In neglect came some opportunities. Liminal space underneath Interstate 95 to the south has long been used as a DIY skatepark — an internationally-recognized and ever-changing graffiti-covered course of concrete halfpipes, hips, and bowls that are largely maintained by the skaters that use it. South Philly’s Southeast Asian and Latin American communities regularly transform other parts of the park into informal food markets on weekends.
But it was clear there had been little central guidance or support. As many opportunities as the park had captured, it had missed.
For example, Toledo, who aided in the community outreach process, said they also help coordinate games with a popular local Latin American soccer league — but the park wasn’t designed with a formal soccer area in mind. The growing league has, for years, squeezed into a patchy section of unused lawn adopted by hundreds of South Philly footballers who couldn’t find better facilities.
“It’s crazy that just across the street are multi-million dollar stadiums,” they said.
“I think FDR was forgotten about. And what’s happened is people themselves have had to make up for the lack of care from the city,” Toledo said. “It’s a really multicultural place. But it’s also a place that a lot of people don’t know…there’s a need to be more user friendly. It needs more bilingual support.”
The month the pandemic struck in earnest, the city took one of its first steps toward reimagining the park, installing Justin DiBerardinis as a full-time “executive director” at FDR, a first-of-its-kind position that would oversee operations, programming and the eventual implementation of the master plan. This move brought FDR more in line with intensive park management strategies employed in places like Brooklyn’s Prospect Park, where a municipal park administrator is paired with dedicated staff and a robust “friends” group to help keep up with day-to-day needs at the park.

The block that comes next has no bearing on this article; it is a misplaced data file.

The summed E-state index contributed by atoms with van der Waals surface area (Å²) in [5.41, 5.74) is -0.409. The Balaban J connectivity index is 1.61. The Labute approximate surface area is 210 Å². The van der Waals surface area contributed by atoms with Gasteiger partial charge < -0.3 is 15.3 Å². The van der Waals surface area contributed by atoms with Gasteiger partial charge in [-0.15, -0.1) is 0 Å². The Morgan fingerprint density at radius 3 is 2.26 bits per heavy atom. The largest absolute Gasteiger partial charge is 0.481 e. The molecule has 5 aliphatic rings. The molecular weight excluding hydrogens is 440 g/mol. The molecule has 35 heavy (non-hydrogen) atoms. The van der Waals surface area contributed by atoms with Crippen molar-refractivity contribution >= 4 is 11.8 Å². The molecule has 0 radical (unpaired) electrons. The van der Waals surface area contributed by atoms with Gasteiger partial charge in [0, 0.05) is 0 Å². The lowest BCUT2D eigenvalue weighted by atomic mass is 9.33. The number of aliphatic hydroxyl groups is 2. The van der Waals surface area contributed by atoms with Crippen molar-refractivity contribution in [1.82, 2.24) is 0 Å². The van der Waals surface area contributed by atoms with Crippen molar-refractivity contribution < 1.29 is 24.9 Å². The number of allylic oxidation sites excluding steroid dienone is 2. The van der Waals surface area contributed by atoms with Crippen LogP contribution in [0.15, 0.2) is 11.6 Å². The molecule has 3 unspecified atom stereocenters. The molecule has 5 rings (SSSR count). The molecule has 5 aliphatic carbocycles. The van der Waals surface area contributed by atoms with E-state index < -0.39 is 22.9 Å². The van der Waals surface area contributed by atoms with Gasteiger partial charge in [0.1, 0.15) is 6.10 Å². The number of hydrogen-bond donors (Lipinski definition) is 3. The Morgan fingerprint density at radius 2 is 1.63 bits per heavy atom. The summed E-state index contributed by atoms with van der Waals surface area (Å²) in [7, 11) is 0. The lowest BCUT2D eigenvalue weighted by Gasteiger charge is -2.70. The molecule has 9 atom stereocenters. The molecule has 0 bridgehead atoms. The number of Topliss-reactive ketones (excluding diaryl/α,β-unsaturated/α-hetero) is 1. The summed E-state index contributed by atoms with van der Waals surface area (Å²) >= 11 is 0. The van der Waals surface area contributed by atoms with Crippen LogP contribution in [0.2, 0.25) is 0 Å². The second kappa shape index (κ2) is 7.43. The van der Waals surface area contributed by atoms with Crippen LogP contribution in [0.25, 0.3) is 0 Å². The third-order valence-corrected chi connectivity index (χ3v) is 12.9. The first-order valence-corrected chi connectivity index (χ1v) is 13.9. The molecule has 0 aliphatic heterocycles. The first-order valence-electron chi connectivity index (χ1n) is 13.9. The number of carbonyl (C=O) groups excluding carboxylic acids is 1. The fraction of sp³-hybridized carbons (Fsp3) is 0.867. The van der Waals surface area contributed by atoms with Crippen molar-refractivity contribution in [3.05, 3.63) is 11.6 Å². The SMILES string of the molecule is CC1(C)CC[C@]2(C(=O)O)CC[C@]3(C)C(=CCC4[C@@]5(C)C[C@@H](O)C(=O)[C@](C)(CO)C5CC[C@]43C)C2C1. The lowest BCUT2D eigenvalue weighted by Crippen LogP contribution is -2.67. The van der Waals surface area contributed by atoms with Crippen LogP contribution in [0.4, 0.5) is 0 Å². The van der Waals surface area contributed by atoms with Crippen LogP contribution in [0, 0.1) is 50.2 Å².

“Prior to the launch of the master plan, FDR was unstaffed, mostly passive parkland,” said Parks & Rec spokesperson Maita Soukup.
Soukup said the city had also made other real investments: Hiring two more support staffers in the interim and pouring money into tangible renovation projects. $750,000 went to repaving the pockmarked loop road and parking lots, striping a new bike lane in the process. The department poured a million dollars into a new roof for the historic FDR Park Welcome Center, a former stables for police mounted units. Eventually, the building is envisioned as an environmental center and offices for staffers.
A $250,000 state planning grant, that will be matched by the Fairmount Park Conservancy, will begin the process of designing a new playground area. New trails and remediation for 40 acres of mostly inaccessible wetland near the back nine of the golf course are slated to begin, with investment from the Philadelphia International Airport, possibly as soon as next fall.
Other investments have come from the park’s growing community of superfans. In 2020, nearly a year after the golf course closed for good, park staff teamed up with volunteers to reopen the former grounds as a hiking and recreation “meadow.” Handpainted signs inform visitors the area is now dubbed “The South Philly Meadows” and the space has been key to handling the surge in visitors during the COVID era, Toy said.
“I personally didn’t even know about the golf course. I’d never used it,” he explained. “I didn’t realize how large it was.”
New opportunities amid obstacles
Toledo said park staff was still working on other low-hanging initiatives, like clearing out more underbrush and mulching new trails. In decades past, the city sometimes tried to force out Latino and Southeast Asian food vendors that have long sold snacks in the park. Now there is an effort to make them a more welcome and formalized presence — encouraging the formation of a merchants’ group and formalizing a system for trash disposal, for example.
“There is an understanding that diversity is a really great asset to the park and people doing a lot of different things add a lot of value,” Toy said. “And there is an understanding that there are ways it could be managed better over time, starting with understanding that there’s an asset here.”